Julius Edgar Lilienfeld and His Patents in History

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Julius Edgar Lilienfeld, who is a physicist and electronic engineer was attributed with the first patents on the field-effect transistor (FET) in 1925. Due to his failure to publish articles in learned journals and high-purity semiconductor materials were not available during his time, his FET patent never gain fame. But because of his quest to find a solid-state replacement for the thermionic triode that are consuming large volume of power and space that has contributed to the basic concept of controlling the flow of current in a semiconductor to form an amplifying device. Metal-Oxide Silicon (MOS) transistors, which was built around field-effect principles, today still dominate semiconductor electronics even after around 100 years.

Patent filed by Julius Edgar Lilienfeld that are related to FET

US1745175A – Method and apparatus for controlling electric currents US1900018A – Device for controlling electric current

1956: A p-channel Si MOSFET was prepared by M. M. Atalla and Dawon Kahng and was presented in 1960 Solid State Device Research Conference

1958: Two transistors were used in first integrated circuit Flip-flop. Built by Jack Kilby at Texas Instruments

April 25, 1961: Robert Noyce was awarded with first patent for an integrated circuit.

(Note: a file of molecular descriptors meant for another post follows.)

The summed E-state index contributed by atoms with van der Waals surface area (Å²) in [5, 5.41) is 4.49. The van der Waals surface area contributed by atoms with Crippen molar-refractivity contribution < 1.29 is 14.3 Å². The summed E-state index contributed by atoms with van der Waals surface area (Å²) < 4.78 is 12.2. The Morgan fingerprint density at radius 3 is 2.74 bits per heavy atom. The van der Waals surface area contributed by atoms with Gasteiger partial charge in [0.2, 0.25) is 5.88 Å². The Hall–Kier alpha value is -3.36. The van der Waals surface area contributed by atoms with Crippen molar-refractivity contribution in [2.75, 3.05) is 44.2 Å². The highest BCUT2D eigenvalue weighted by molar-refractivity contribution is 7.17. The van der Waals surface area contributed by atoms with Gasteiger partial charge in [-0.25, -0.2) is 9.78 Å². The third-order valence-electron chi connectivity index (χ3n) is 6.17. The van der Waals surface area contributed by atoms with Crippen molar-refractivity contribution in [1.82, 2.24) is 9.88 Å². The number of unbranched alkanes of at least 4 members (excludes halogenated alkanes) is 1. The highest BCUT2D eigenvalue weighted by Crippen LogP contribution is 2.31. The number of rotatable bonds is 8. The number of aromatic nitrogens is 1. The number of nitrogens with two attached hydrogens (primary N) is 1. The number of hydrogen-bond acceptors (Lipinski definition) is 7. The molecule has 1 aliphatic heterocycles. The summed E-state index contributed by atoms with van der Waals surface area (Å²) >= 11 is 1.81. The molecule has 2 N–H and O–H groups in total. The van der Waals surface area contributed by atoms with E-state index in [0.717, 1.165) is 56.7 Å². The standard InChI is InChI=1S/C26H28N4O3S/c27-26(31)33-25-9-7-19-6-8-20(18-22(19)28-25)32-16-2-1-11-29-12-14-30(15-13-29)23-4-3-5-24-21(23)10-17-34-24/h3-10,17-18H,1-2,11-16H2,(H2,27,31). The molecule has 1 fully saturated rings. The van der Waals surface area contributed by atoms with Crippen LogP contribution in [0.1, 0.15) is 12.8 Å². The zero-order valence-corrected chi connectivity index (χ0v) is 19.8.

1963: Reduced power by MOS transistors in CMOS (Complementary MOS) concept, first reported by Wanlass and Sah of Fairchild

1969: First successful PMOS silicon gate transistor technology was developed by Intel. A traditional silicon dioxide (SiO2) gate dielectric still used in these transistors, but introduce new polysilicon gate electrodes.

1971: Intel first microprocessor named 4004 was launched. It was 1/8 inch by 1/16 inch that contained 2250 transistors and was manufactured with Intel’s 10 mm PMOS technology on 2-inch wafers.

1985: The Intel386™ microprocessor was released, included 275,000 transistors which is 100 times more than the original 4004. It is a 32-bit multitasking chip which could run multiple programs at the same time and was originally manufactured using 1.5 mm CMOS technology.

Aug. 13, 2002: Numerous technology advancement was disclosed by Intel in its upcoming 90 nm process technology, including lower-power, higher-performance transistors, strained silicon, high-speed copper interconnects and a new low-k dielectric material. Implementing strained silicon in production was the first process in the industry.

2003: Intel Pentium 4 microprocessor with 55 million transistors and 512 Mbit DRAM (> 0.5 billion transistors)

Jan. 29, 2007: Breakthrough transistor materials was reveal by Intel such as high-k and metal gate, that it will use to build the insulating wall and switching gate on the next generation Intel® Core™ 2 Duo, Intel Core 2 Quad and Xeon® families of multi-core processors – codenamed Penryn with hundreds of millions of microscopic 45 nm transistors build inside.

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Julius Edgar Lilienfeld and His Patents in History. (2020, Aug 18). Retrieved from https://samploon.com/julius-edgar-lilienfeld-and-his-patents-in-history/

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